Up, Up, and Away – –

Jack makes it in time again – just – – –

I came across a photo recently that brought back many memories of one of my teenage passions.

I think I was first introduced to the magic of flying model planes by my Dad – he was recuperating from two broken ankles and built a model glider from a kit. Then a beloved woodwork teacher at the high school I attended started a model building after school club when I was about thirteen. He and some of his adult friends went on to establish Dunfermline model aircraft club and rented an old empty house in a village just outside town. I joined that and could go there any time to work on my models or just hang out with my pals. We also shared copies of two popular specialist magazines – Aeromodeller and Model Aircraft.

We lived on the edge of town with fields right behind the house where I could test fly my planes, but the club had permission to fly on farmland further away. So most weekends when the weather allowed I would walk the thirty minutes to the clubhouse and then a further thirty minutes to the flying site.

Most years a group of us would rent or borrow a van and drive to the Scottish and British championships, although we rarely won anything.

I was most interested in two specialist types of planes – competition free flight and ½ A team racing. Free flight involved the model corkscrewing up vertically under power for 15 seconds and then gliding for as long as possible in circles. You were allowed three flights and if any exceeded three minutes that was termed a ‘max’. All those that got a full set of maxes went on to the next round and so on until you had a winner.

But there was one member of the club who was a few years older than me that became a big influence on me. He introduced me to jazz music and he was snappy dresser, so of course I became a snappy dresser too! Ian wasn’t interested in free flight; his passion was team racing. This involved planes flying very fast (80 – 100 mph) in a circle aiming to be first to finish. They were ‘control line’ models (U control in the US), with the pilot in the middle of a 100 foot circle holding a U shaped handle with two thin wires attached to the plane which controls the up and down movement. The models have a specified size, engine capacity and fuel tank capacity. Up to four planes fly simultaneously with all the pilots entwined round each other in the middle. I was the ‘pitman’ and my job was to refuel the racer and restart the engine while dodging the other ones flying over my head.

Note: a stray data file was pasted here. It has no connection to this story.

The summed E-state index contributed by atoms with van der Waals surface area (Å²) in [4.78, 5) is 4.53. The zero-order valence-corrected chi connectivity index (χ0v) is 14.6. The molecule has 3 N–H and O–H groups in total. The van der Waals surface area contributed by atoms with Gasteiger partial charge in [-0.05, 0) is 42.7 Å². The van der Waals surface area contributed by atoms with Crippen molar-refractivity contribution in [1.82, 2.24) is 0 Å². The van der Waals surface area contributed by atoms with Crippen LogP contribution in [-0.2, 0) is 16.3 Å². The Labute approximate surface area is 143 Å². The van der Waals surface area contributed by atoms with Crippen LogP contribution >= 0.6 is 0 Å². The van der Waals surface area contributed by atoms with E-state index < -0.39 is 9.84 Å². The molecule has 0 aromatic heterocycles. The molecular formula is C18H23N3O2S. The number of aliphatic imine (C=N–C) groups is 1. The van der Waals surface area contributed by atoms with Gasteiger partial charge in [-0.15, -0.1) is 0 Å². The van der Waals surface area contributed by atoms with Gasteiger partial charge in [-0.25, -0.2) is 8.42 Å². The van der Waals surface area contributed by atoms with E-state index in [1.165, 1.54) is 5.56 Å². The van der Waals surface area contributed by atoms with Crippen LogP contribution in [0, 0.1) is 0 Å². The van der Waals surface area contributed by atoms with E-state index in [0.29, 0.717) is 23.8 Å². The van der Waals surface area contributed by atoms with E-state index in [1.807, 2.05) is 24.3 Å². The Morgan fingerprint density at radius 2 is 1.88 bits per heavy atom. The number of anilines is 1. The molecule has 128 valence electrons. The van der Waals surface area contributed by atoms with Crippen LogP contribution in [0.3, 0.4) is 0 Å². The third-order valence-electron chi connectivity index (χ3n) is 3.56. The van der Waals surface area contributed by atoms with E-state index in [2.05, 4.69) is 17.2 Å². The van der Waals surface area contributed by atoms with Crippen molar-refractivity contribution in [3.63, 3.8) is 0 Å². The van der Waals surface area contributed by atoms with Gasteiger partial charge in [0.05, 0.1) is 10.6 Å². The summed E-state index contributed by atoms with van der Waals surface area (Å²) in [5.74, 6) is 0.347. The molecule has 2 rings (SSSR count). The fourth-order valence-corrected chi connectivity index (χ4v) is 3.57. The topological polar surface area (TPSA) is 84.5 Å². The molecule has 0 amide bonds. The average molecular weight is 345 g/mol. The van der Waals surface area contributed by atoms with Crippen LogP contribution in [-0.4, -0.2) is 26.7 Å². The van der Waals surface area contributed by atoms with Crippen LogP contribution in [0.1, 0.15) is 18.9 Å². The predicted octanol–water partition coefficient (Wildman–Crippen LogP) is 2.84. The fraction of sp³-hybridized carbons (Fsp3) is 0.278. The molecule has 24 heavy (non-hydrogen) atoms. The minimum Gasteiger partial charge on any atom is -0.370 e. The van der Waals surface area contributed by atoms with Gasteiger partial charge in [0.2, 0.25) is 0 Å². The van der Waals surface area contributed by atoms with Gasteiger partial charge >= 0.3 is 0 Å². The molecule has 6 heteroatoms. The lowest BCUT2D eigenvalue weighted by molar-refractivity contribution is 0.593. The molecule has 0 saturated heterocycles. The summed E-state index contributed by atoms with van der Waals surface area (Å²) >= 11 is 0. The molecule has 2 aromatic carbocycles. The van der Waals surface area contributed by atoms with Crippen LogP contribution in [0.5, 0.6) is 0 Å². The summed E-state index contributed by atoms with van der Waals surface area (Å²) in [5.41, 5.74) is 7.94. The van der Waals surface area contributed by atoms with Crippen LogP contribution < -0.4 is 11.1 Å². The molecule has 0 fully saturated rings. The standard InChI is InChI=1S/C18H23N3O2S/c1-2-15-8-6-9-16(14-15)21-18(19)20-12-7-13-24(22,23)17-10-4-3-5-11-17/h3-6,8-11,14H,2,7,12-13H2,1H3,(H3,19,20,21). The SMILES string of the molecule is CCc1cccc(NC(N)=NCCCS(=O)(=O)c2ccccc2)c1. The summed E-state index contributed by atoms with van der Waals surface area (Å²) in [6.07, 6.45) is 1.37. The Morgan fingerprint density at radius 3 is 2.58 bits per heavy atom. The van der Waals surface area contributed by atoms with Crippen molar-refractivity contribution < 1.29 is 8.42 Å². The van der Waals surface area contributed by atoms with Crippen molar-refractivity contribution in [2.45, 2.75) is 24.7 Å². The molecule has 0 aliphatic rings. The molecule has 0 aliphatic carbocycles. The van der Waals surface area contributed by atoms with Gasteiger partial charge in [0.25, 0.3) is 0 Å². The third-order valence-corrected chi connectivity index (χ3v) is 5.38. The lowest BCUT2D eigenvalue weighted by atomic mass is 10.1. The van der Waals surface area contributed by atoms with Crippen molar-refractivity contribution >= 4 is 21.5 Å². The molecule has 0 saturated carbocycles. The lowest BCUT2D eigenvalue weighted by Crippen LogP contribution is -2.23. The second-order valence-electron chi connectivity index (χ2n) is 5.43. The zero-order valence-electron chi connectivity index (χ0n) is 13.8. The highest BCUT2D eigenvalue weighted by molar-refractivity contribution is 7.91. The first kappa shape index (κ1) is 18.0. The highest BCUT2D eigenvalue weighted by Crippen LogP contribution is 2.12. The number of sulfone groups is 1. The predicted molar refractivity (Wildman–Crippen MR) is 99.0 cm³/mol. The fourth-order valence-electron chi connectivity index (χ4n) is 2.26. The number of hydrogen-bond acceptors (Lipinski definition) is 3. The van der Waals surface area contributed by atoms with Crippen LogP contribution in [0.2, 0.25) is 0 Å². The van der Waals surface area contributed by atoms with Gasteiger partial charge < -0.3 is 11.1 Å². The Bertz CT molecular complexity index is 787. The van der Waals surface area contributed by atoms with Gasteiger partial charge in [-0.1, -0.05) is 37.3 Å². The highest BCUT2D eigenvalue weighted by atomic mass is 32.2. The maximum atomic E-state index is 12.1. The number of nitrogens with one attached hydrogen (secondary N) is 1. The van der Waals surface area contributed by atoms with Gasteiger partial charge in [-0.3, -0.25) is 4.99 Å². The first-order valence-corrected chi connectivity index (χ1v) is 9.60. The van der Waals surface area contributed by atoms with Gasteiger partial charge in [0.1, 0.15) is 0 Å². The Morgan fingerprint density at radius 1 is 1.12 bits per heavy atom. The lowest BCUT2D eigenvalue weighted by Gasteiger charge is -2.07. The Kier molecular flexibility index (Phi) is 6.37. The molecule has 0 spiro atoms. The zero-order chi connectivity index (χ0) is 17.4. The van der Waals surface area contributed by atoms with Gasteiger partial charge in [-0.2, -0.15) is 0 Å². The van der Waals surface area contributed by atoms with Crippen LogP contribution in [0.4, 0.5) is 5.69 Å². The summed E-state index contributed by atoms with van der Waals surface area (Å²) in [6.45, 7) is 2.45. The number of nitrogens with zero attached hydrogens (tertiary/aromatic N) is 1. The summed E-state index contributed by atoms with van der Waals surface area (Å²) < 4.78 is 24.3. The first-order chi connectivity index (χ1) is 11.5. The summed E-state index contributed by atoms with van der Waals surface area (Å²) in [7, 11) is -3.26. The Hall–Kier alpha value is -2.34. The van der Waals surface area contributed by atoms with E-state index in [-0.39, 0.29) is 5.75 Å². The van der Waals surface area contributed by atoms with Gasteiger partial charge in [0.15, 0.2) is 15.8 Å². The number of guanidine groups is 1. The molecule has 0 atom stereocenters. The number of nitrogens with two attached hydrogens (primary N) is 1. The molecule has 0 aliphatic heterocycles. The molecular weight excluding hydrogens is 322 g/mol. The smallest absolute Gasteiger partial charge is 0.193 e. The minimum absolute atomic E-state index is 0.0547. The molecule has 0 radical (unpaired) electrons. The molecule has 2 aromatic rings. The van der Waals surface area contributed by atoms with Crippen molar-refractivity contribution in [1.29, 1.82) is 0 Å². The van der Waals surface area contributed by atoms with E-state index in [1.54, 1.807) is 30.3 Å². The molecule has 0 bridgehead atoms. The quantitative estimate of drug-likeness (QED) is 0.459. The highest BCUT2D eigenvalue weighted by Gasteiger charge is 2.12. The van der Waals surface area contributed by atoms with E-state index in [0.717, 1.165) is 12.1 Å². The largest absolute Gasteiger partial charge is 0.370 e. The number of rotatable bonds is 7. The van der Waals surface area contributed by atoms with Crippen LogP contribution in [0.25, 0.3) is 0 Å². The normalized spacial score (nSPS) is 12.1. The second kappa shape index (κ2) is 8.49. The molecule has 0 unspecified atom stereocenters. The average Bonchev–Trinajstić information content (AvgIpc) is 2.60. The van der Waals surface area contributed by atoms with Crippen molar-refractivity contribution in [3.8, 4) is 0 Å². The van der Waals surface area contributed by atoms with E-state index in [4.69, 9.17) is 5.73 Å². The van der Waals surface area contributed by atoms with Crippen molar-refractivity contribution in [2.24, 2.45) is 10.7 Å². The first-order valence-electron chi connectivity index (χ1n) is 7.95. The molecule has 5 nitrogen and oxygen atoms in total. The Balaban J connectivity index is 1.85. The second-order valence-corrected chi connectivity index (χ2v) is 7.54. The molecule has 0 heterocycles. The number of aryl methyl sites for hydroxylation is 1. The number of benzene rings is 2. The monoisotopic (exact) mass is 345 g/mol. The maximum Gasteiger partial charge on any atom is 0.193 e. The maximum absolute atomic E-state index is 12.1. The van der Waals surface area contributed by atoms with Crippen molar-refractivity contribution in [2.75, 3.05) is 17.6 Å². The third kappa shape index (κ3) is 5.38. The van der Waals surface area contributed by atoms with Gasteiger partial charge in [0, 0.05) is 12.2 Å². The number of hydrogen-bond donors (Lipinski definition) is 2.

I continued as a member of the club until I was about twenty and over time there began to be quite an overlap between models, jazz and eventually folk music.

That link eventually re-emerged when I was booked to sing at Dunfermline folksong club about twelve years ago. My old high school woodwork teacher, George Simpson, was in the audience!

Many years later and after I retired and moved to the US I revisited my teenage passion and discovered that electric motors had taken over as well as cheap and easy radio control. Much less messy and much less likelihood of losing models – or breaking a finger with a back-firing diesel engine!

2 Comments

Filed under between books, crafting, Life reflections, Scotland, Uncategorized, VA, Wendy Welch

2 responses to “Up, Up, and Away – –

  1. Alex

    I used to fly ‘control line’ models (U control in the US), They were Testors Plastic models, I flew a P-40 Warhawk, P-51 Mustang, Supermarine Spitfire Mk I , & an Mitsubishi A6M5 Zero. These were already assembled & ready to fly, right out of the package, I loved doing “touch & go’s” (except the P-40 which has broken landing gear & was removed so someone had to catch it when it ran out of fuel, I think it flew faster too without the landing gear in my opinion)
    But I never knew of Control line models having diesel engines (Not doubting it) The ones we had, would have .049 Gas burning engines (the Gas was made for the specific type of engine.

    The one I really wanted to fly, Was the Cox Junkers JU-87 Stuka Dive Bomber, As it was really neat looking & really detailed too.

    Blue Skies.

  2. Jack Beck

    Hi Alex – For some reason all model plane engines in the UK back then were diesels. The only exception was for U control stunt models and they used large gas engines. I had a variety of diesels including the much sought after ‘Oliver Tiger’ 2.5 CC.

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